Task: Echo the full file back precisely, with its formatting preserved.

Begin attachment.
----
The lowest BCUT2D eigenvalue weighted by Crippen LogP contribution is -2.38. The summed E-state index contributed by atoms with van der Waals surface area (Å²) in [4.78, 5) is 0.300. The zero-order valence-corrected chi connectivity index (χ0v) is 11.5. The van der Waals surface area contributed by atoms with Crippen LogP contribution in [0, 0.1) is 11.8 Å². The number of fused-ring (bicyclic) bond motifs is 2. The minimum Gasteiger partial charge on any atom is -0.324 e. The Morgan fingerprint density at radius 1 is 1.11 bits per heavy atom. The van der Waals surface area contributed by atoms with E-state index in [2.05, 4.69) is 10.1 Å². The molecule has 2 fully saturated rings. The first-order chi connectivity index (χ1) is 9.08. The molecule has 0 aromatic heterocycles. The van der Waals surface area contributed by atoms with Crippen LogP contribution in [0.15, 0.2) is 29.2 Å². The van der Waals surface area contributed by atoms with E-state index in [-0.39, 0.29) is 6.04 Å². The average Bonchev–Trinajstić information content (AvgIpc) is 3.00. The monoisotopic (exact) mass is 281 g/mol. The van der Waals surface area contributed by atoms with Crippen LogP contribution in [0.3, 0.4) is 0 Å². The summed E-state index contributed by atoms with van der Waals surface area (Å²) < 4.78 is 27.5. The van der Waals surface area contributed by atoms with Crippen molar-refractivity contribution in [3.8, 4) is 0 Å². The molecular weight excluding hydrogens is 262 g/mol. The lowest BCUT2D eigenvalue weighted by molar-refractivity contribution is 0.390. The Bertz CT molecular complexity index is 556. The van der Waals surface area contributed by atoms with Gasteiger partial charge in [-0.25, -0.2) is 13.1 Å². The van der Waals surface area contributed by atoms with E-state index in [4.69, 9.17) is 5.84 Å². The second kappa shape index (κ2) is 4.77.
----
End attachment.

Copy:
The lowest BCUT2D eigenvalue weighted by Crippen LogP contribution is -2.38. The summed E-state index contributed by atoms with van der Waals surface area (Å²) in [4.78, 5) is 0.300. The zero-order valence-corrected chi connectivity index (χ0v) is 11.5. The van der Waals surface area contributed by atoms with Crippen LogP contribution in [0, 0.1) is 11.8 Å². The number of fused-ring (bicyclic) bond motifs is 2. The minimum Gasteiger partial charge on any atom is -0.324 e. The Morgan fingerprint density at radius 1 is 1.11 bits per heavy atom. The van der Waals surface area contributed by atoms with E-state index in [2.05, 4.69) is 10.1 Å². The molecule has 2 fully saturated rings. The first-order chi connectivity index (χ1) is 9.08. The molecule has 0 aromatic heterocycles. The van der Waals surface area contributed by atoms with Crippen LogP contribution in [0.15, 0.2) is 29.2 Å². The van der Waals surface area contributed by atoms with E-state index in [-0.39, 0.29) is 6.04 Å². The average Bonchev–Trinajstić information content (AvgIpc) is 3.00. The monoisotopic (exact) mass is 281 g/mol. The van der Waals surface area contributed by atoms with Crippen LogP contribution in [0.3, 0.4) is 0 Å². The summed E-state index contributed by atoms with van der Waals surface area (Å²) < 4.78 is 27.5. The van der Waals surface area contributed by atoms with Crippen molar-refractivity contribution in [3.8, 4) is 0 Å². The molecular weight excluding hydrogens is 262 g/mol. The lowest BCUT2D eigenvalue weighted by molar-refractivity contribution is 0.390. The Bertz CT molecular complexity index is 556. The van der Waals surface area contributed by atoms with Gasteiger partial charge in [-0.25, -0.2) is 13.1 Å². The van der Waals surface area contributed by atoms with E-state index in [4.69, 9.17) is 5.84 Å². The second kappa shape index (κ2) is 4.77.